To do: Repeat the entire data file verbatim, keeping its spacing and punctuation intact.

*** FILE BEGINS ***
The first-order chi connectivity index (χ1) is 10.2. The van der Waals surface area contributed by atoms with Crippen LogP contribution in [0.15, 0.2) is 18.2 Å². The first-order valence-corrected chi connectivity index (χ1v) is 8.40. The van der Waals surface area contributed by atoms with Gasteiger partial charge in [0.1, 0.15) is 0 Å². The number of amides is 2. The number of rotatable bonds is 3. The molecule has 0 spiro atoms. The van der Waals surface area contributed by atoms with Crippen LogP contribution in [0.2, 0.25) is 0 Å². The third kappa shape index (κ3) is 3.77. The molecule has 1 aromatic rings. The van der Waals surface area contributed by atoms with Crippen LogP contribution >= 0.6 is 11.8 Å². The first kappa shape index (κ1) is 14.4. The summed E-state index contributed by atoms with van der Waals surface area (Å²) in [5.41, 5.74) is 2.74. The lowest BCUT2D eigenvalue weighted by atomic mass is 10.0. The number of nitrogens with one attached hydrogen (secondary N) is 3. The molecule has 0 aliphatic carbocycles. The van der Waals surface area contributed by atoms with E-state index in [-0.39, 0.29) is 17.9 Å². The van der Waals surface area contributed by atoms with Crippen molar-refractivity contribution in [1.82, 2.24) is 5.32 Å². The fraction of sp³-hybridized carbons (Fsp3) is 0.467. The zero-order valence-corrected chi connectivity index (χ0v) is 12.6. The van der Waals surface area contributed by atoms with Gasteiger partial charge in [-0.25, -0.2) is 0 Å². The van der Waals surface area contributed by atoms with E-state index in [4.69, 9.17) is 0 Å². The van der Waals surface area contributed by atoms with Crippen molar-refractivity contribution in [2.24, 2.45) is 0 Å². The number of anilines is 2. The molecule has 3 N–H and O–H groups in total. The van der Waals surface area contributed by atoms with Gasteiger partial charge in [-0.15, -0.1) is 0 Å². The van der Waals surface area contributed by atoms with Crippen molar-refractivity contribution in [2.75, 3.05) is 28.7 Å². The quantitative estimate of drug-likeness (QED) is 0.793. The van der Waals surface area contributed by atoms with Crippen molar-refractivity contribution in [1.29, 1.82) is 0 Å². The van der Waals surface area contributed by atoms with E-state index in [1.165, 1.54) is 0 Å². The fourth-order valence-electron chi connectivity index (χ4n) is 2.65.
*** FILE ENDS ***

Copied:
The first-order chi connectivity index (χ1) is 10.2. The van der Waals surface area contributed by atoms with Crippen LogP contribution in [0.15, 0.2) is 18.2 Å². The first-order valence-corrected chi connectivity index (χ1v) is 8.40. The van der Waals surface area contributed by atoms with Gasteiger partial charge in [0.1, 0.15) is 0 Å². The number of amides is 2. The number of rotatable bonds is 3. The molecule has 0 spiro atoms. The van der Waals surface area contributed by atoms with Crippen LogP contribution in [0.2, 0.25) is 0 Å². The third kappa shape index (κ3) is 3.77. The molecule has 1 aromatic rings. The van der Waals surface area contributed by atoms with Crippen LogP contribution >= 0.6 is 11.8 Å². The first kappa shape index (κ1) is 14.4. The summed E-state index contributed by atoms with van der Waals surface area (Å²) in [5.41, 5.74) is 2.74. The lowest BCUT2D eigenvalue weighted by atomic mass is 10.0. The number of nitrogens with one attached hydrogen (secondary N) is 3. The molecule has 0 aliphatic carbocycles. The van der Waals surface area contributed by atoms with E-state index in [-0.39, 0.29) is 17.9 Å². The van der Waals surface area contributed by atoms with Crippen molar-refractivity contribution in [1.82, 2.24) is 5.32 Å². The fraction of sp³-hybridized carbons (Fsp3) is 0.467. The zero-order valence-corrected chi connectivity index (χ0v) is 12.6. The van der Waals surface area contributed by atoms with Gasteiger partial charge in [-0.25, -0.2) is 0 Å². The van der Waals surface area contributed by atoms with E-state index in [4.69, 9.17) is 0 Å². The van der Waals surface area contributed by atoms with Crippen molar-refractivity contribution in [2.24, 2.45) is 0 Å². The number of anilines is 2. The molecule has 3 N–H and O–H groups in total. The van der Waals surface area contributed by atoms with Gasteiger partial charge in [-0.15, -0.1) is 0 Å². The van der Waals surface area contributed by atoms with Crippen molar-refractivity contribution in [2.75, 3.05) is 28.7 Å². The quantitative estimate of drug-likeness (QED) is 0.793. The van der Waals surface area contributed by atoms with Crippen molar-refractivity contribution in [1.29, 1.82) is 0 Å². The van der Waals surface area contributed by atoms with E-state index in [1.165, 1.54) is 0 Å². The fourth-order valence-electron chi connectivity index (χ4n) is 2.65.